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Catherine Alter’s “Bitch Hunt” (10/25), which has surely already become a staple for male cocktail conversation, is delightfully accurate for the locations that it describes, but in fairness it’s only half the story. Any crawl through today’s club scene reveals a generation of both male and female posers for whom the primary erotic impulse seems to be the narcissism to which Ms. Alter alludes.

To be desired is everything, to express desire (or indeed to express much emotion or intensity about anything) is bad taste. The manifestations of this chilly mind-set may and often do vary across the genders, but the mind-set is common to both sexes. An odd manifestation at the opposite end of the spectrum from devastating verbal cut-downs Alter describes is the increasingly common and painfully absurd sight (even more common in N.Y.C.) of dancers pursuing graphic physical contact/arousal from their partners, yet having no interest or intention of pursuing any of the practical implications of that arousal. It’s like witnessing some erotic game of chicken, the loser being the first one to lose their cool.

The male side of this brave new sexual equation can afford to be less direct than the women—usually mere aloofness is both the necessary and sufficient behavior. But the result of this general refusal to tango is obvious. Whole bars/clubs can degenerate into women dancing among themselves and men standing about slurping booze (perhaps watching sports on the small TV in the corner)—something out of junior-high-school memory.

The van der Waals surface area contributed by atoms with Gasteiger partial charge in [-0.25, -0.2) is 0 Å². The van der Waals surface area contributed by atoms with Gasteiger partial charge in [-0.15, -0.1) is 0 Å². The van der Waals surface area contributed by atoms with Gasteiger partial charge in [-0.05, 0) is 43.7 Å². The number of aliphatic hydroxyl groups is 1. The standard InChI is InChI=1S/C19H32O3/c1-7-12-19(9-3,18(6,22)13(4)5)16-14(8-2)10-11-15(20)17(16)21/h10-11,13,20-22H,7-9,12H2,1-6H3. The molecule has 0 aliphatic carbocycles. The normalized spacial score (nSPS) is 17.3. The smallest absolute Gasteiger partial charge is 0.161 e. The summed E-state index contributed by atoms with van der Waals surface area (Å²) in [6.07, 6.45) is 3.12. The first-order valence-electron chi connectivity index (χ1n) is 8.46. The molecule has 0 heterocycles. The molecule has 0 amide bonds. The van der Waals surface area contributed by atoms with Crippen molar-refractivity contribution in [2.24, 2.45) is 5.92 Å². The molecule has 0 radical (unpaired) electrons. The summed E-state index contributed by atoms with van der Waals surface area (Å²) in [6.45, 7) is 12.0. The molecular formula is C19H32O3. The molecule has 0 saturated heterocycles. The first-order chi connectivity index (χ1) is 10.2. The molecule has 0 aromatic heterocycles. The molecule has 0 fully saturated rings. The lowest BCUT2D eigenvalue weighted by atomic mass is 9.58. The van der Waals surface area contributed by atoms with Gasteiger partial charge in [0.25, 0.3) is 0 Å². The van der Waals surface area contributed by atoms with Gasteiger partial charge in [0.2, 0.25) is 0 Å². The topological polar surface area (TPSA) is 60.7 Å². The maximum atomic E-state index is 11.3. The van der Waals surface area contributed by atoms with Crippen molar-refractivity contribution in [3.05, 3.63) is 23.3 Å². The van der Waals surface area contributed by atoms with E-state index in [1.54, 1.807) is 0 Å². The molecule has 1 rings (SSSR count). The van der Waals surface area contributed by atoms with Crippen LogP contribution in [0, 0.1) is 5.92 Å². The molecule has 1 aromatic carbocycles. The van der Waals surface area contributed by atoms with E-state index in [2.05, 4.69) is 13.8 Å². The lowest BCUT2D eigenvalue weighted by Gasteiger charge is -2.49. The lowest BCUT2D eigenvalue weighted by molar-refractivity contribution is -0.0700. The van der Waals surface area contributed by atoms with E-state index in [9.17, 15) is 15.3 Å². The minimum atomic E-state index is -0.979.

It’s no wonder that the attempts to meet new people were so quickly rebuffed in Alter’s account—as such contacts have become rarer, one might question the mental balance and certainly the social sophistication of anyone making the attempt. It’s also no wonder that in this environment people tend to move in couples or with their own tribe in order to have any fun. I doubt sincerely whether many of this new species of clubgoer actually meet other people on their weekend expeditions. And this is perhaps the greatest shame of nightlife in this city—many have completely lost the art of bar chat. Hang out with Australians, Brits, Irish, or people in many other American cities, and you’ll instantly see what I mean. Strangers meeting each other, talking with each other—not just for sexual negotiations, but for the sheer joy of speaking with new and interesting people. Anyone have a good bar recommendation for that here in town?

AIDS and Washington ambition/materialism do not seem adequate explanations for these observations. Hell, I don’t think people in this town are having enough interaction to figure out income statements and clinic test results. Rather than roam off into unfounded sociological speculations regarding some adequate cause for our sometimes dysfunctional nightlife, I just wanted to concede that men, in their role as nightclubbers versus bosses, may be significant contributors to creating this city of cold shoulders.

Dupont Circle

via the Internet